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Letters to the Editor

Thursday's letters: U.S. should keep its distance in Libya

A tough road to democratic Libya | Aug. 23, editorial

U.S. should keep its distance in Libya

What we are experiencing in Libya — and by extension in the Arab world — are the belated aftershocks of European colonialism. "Europeans had behaved with unmatched brutality, wrapped in racist twaddle and hypocrisy … terror and exploitation," writes historian Fred Stern. The arbitrariness of their hegemonic behavior is obvious to anyone who looks at the straight-line boundaries of these various "states" that were created.

After nearly three generations, the chickens have come to roost. And Europe — and to some extent the United States — cannot restrain itself from wanting to meddle in Middle Eastern politics, as your editorial clearly shows.

Democratic Libya? Who wants "democracy" as we know it? Most of these parts of the world are ruled through tribal allegiances. Arabs have a strong mistrust of Western intentions — just look at their history. Democracy, as advocated in the past, is another way to re-establish Western control, to continue to exploit the Arab world's natural wealth and to use it as a market for Western consumer goods.

There are few democratic institutions in these parts of the world. The only institution of relevance and credibility is Islam.

Libyans, Egyptians, Somalis and the rest will determine their own future, just as the United States did in 1776. In the meantime, let the West keep its distance.

Sankaran S. Babu, Wesley Chapel

Libya teeters | Aug. 22

Not the only tyrant

Moammar Gadhafi was a horrible leader, but not worse than Bashar Assad of Syria, who has killed over 2,000 demonstrators. We have done nothing to Assad. Why are we and the United Nations blind to the horror in Syria?

It would have cost less in money, lives and infrastructure if we had worked with the Libyan rebel forces to capture or assassinate Gadhafi in some covert manner, like we did to Osama bin Laden.

Philip Tropea, Palm Harbor

Teachers

Support our teachers

Why have so many state legislatures and governors (ours in particular) declared war on teachers? Are there some teachers whose performance is substandard? I would think so. Are there some bad police officers? Perhaps. Are there bad administrators and politicians? Most certainly. Does that justify the condemnation of an entire group? I don't think so.

Most teachers are hardworking, dedicated professionals whose primary concern is the welfare of their students. Let us support and encourage our teachers, not demean them.

Paul Gianniotes, Ruskin

Police chief wants armored vehicle | Aug. 23

Excessive expense

So St. Petersburg police Chief Chuck Harmon wants to spend $250,000 on an armored "toy," er, vehicle for his department. Come on, chief, give the taxpayers a break. There are at least two in the immediate area. Get together with those organizations and work out a sharing deal with them.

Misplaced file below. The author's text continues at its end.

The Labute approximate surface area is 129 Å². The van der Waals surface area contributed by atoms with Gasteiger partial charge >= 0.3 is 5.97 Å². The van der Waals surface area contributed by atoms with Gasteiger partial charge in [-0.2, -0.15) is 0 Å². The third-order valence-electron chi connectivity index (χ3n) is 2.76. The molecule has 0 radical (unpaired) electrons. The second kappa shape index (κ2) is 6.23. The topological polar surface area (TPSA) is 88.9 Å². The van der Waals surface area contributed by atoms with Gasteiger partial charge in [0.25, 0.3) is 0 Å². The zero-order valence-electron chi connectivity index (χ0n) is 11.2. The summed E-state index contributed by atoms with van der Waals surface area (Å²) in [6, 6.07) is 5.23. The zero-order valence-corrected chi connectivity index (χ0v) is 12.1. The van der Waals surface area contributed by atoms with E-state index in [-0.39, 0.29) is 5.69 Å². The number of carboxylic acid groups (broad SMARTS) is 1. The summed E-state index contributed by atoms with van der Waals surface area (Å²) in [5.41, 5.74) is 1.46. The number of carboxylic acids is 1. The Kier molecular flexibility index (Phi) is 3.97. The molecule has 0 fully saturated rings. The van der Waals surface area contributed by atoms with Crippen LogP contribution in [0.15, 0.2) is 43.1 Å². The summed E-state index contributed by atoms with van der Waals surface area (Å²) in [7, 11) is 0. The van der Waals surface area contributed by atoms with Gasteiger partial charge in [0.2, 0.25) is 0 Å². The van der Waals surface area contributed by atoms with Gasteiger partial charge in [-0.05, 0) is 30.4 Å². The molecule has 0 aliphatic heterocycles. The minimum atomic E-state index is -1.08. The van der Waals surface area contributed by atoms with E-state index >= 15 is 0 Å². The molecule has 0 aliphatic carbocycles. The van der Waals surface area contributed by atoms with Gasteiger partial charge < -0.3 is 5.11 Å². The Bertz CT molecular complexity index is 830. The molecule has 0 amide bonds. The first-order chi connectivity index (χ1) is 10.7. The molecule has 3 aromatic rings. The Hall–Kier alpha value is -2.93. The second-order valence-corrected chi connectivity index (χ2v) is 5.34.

Len Wilson, St. Petersburg

American decline

Business as usual

Americans keep reading that the small upper percent of our society is reaping the vast majority of the wealth.

Corporate America has shown how little its working people are valued. Outsourcing is only one way this is shown. Another is the fact the people left after a massive downsizing are often forced to do a double or triple load of work. The prime consideration is the bottom line; that people's lives are being destroyed doesn't matter.

Consider the ways those who caused the 2008 meltdown have been punished. Can't think of any? That's because business is ongoing as usual with all the obscene perks still in place for the culprits. Does anyone really believe the powerful in this country will allow fairness in taxation? Congress is in the pockets of the corporations.

We are returning to an era like the one of the late 1800s and early 1900s. Read the history. Discover how really bad the average working person had it. Without a massive turnaround, things will continue to deteriorate and America will become a "once-was" country.

Joan S. Schneider, Clearwater

Infrastructure

Building up employment

Seventy years later, many structures remain to remind us that they were initiated and built by the Works Progress Administration, or WPA. Between 1935 and 1943, the WPA's purpose was to relieve unemployment, which it did for thousands of Americans.

In my opinion, this administration could create another WPA. Some funding for this project could come from the very expensive, but mostly unnecessary, government departments of Energy, Education and Commerce. Trim down or eliminate these departments and allocate the money saved to fund construction and infrastructure projects.

Pat Pfromer, St. Petersburg

Perry aims 'treasonous' phrase at Bernanke Aug. 17

Hypocrisy at its worst

It was interesting that a week after Texas Gov. Rick Perry prayed for the country, invoking Jesus Christ, he publicly said of the Federal Reserve chairman, Ben Bernanke, "Printing more money to play politics at this particular time in American history is almost treacherous — or treasonous in my opinion."

What I find interesting is that you didn't hear an outcry from Christian ministers across the country denouncing this statement. I have heard so many times after a Muslim terrorist does an act of violence, "Why doesn't the Muslim clergy and religious leaders denounce these acts?"

I think it is hypocrisy at its worst for a Christian leader to suggest an act of violence against a public official. I never heard of Jesus condoning violence.

Rob Rowen, St. Petersburg

Thursday's letters: U.S. should keep its distance in Libya 08/24/11 [Last modified: Wednesday, August 24, 2011 6:12pm]

    

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